Capturing sufficiently detailed measurements of an actual 1130

In order to finalize the display panel, keyboard, printer enclosure, table top, button placement and other external details, given the goal of attempting to produce as realistic an experience as possible, I will need very good measurements and close up pictures of important details.

I arranged to visit Bob Rosenbloom, who owns an 1130, to spend a few hours measuring and photographing all the details needed for the project. This took place on Saturday. He has a very extensive collection of machinery that includes an 1130 and an 1800 system (a related machine that IBM sold for process control uses).

Bob's 1130 as I began measuring it and recording details
 We opened it up to take certain measurements, Bob using the opportunity to clean up the front light panel.

Display panel (lights) with front cover removed, light honeycombs visible.

Desk surface tilted up, exposing the keyboard mounting details.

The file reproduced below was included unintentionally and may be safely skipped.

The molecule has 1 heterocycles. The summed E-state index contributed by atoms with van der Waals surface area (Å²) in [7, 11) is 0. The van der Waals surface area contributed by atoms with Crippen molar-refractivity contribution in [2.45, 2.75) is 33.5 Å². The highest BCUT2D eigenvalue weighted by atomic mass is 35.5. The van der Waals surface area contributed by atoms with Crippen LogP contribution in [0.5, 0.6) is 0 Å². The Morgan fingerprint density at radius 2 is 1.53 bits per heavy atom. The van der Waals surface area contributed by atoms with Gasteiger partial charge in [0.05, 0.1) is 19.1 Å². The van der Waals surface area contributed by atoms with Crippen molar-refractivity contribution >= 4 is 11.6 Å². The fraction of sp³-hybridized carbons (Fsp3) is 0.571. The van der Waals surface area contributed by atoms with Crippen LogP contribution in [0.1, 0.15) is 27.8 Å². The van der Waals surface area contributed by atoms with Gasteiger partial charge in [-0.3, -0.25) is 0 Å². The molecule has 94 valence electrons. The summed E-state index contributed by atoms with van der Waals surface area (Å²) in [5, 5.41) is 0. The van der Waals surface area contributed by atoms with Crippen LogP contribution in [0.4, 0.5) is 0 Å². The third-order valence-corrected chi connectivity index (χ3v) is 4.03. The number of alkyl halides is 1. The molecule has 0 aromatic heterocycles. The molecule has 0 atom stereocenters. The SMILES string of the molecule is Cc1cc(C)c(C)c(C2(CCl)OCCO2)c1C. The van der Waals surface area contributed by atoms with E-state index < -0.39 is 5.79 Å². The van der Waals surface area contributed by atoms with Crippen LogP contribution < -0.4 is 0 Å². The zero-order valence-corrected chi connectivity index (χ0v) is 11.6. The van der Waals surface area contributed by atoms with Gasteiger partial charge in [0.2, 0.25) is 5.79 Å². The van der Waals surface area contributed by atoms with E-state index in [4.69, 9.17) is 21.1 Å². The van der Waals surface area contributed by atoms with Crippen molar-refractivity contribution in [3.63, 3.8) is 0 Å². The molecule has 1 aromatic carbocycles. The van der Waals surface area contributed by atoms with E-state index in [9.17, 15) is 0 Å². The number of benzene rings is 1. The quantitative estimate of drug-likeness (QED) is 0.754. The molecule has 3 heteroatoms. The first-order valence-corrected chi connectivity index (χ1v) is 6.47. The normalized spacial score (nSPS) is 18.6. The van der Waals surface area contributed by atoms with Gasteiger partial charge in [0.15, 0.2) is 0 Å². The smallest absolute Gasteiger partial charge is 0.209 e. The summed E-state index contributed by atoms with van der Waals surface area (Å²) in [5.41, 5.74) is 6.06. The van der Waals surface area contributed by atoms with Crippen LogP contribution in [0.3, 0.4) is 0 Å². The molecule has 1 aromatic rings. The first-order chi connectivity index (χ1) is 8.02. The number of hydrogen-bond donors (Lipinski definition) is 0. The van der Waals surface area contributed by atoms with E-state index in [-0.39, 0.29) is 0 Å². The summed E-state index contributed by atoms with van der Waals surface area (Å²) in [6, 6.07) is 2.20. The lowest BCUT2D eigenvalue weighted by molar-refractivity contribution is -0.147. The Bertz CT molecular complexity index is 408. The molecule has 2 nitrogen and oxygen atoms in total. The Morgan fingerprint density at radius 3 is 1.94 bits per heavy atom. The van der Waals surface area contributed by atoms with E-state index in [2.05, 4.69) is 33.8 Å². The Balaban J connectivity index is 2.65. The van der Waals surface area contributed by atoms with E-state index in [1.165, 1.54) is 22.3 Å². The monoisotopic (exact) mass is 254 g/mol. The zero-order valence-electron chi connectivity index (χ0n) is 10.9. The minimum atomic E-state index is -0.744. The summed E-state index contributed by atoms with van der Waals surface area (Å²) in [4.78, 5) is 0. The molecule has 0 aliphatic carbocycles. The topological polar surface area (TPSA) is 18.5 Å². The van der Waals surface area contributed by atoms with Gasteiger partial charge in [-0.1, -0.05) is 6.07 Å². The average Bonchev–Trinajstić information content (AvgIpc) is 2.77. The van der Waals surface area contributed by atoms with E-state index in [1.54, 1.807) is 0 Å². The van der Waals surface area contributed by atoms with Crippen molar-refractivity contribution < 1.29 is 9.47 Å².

I took quite a few closeup pictures as well to help me as I interpret my measurements and drawings, plus they serve to help me recreate cosmetic details as I build the replica.

Side view with details of console printer enclosure shape and light pedestal mounting.

Rotary switch details (on right side of light pedestal)

Right hand unit showing key design details.
Some components are readily available to me, such as the pushbuttons and rotary switch, while others are much rarer. The Emergency Power pull switch, on the left side of the light pedestal, is extremely difficult to find, so I will be manufacturing a substitute. Here are closeups to help me achieve this:

View of Emergency Power Off (EPO) pull switch on left side of panel
Top view of the EPO switch showing construction details.

Bob offered a documation card reader for my project, which I will now interface to appear to be a 2501 (one of the two card readers sold with the 1130 system).
Documation card reader to be used as an IBM 2501 peripheral
I have a paper tape reader I am adapting to look like the 1130's peripheral, but Bob offered a high speed punch to complement it. This way I can produce paper tape that can be read on the reader:

Paper tape punch to use as 1130 PT punch output
Finally, he gave me a small pen plotter that should fit into an enclosure to look like the IBM 1627 (the plotter that was used with the 1130):